The socalled "Loftus Princess", a welldressed female found in a grave near Kirkelatham. Source: Wikipedia/Prioryman

Femina: A New History of the Middle Ages

Medieval women have a hidden story, often wilfully erased by male chroniclers from the Middle Ages as well as later scholars and historians.
New book engages with well-known stories, but in an engaging and new manner

Femina: A New History of the Middle Ages, Through the Women Written Out of It
By Janina Ramirez

The middle ages are seen as a bloodthirsty time of Vikings, saints and kings: a patriarchal society which oppressed and excluded women. But when we dig a little deeper into the truth, we can see that the ‘dark’ ages were anything but.

Oxford and BBC historian Janina Ramirez has uncovered countless influential women’s names struck out of historical records, with the word FEMINA annotated beside them. As gatekeepers of the past ordered books to be burnt, artworks to be destroyed, and new versions of myths, legends and historical documents to be produced, our view of history has been manipulated.

Only now, through a careful examination of the artefacts, writings and possessions, which they left behind, are the influential and multifaceted lives of women emerging. In this new book Janina Ramirez dig into the official records to uncover the true impact of women like Jadwiga, the only female King in Europe, Margery Kempe, who exploited her image and story to ensure her notoriety, or the Loftus Princess, whose existence gives us clues about the beginnings of Christianity in England.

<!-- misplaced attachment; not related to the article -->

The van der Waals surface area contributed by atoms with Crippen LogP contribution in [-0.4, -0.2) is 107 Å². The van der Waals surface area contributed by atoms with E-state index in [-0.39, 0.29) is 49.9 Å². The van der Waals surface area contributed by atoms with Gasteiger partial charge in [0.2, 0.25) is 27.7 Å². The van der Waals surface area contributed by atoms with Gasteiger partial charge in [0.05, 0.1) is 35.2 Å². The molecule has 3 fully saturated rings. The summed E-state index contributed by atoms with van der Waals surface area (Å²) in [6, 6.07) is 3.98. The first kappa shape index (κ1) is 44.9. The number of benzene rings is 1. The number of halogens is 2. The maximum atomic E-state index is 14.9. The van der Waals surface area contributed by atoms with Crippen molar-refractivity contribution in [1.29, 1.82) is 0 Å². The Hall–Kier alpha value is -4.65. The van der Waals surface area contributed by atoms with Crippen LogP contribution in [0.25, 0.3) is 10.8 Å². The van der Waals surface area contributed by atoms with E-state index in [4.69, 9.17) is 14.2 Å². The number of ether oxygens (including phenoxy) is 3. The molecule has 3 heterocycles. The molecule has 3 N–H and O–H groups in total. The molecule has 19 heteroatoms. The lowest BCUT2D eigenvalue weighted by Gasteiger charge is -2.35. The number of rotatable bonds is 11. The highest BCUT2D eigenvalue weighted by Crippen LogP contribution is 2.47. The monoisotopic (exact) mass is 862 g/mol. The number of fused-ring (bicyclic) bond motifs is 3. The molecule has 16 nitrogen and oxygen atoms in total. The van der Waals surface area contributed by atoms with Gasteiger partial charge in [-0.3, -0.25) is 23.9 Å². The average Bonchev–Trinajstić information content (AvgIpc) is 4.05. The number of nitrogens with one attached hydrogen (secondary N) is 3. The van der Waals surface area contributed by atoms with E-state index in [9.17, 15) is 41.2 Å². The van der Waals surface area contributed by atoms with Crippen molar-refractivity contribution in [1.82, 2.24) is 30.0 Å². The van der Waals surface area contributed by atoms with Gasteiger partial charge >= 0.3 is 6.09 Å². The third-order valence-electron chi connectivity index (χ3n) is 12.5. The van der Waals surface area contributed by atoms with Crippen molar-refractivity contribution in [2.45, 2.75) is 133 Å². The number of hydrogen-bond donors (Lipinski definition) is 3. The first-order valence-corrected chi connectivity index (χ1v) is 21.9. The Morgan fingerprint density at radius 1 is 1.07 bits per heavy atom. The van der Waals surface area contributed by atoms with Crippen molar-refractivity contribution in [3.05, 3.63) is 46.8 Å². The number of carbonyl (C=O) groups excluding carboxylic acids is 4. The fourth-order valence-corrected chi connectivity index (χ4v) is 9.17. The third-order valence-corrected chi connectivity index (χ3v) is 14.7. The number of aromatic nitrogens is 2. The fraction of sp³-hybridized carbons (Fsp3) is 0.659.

For some, the stories will be well-known. However, others may enjoy to see the medieval world with fresh eyes and discover why these remarkable women were removed from our collective memories.


Until 2021, Ramirez was the course director on the Certificate in History of Art at Oxford University’s Department for Continuing Education. In 2021, Ramirez became Research Fellow in History of Art at Harris Manchester College, University of Oxford. She is also known as a TV presenter.


The socalled “Loftus Princess”, a welldressed female found in a grave near Kirkelatham. Source: Wikipedia/Prioryman



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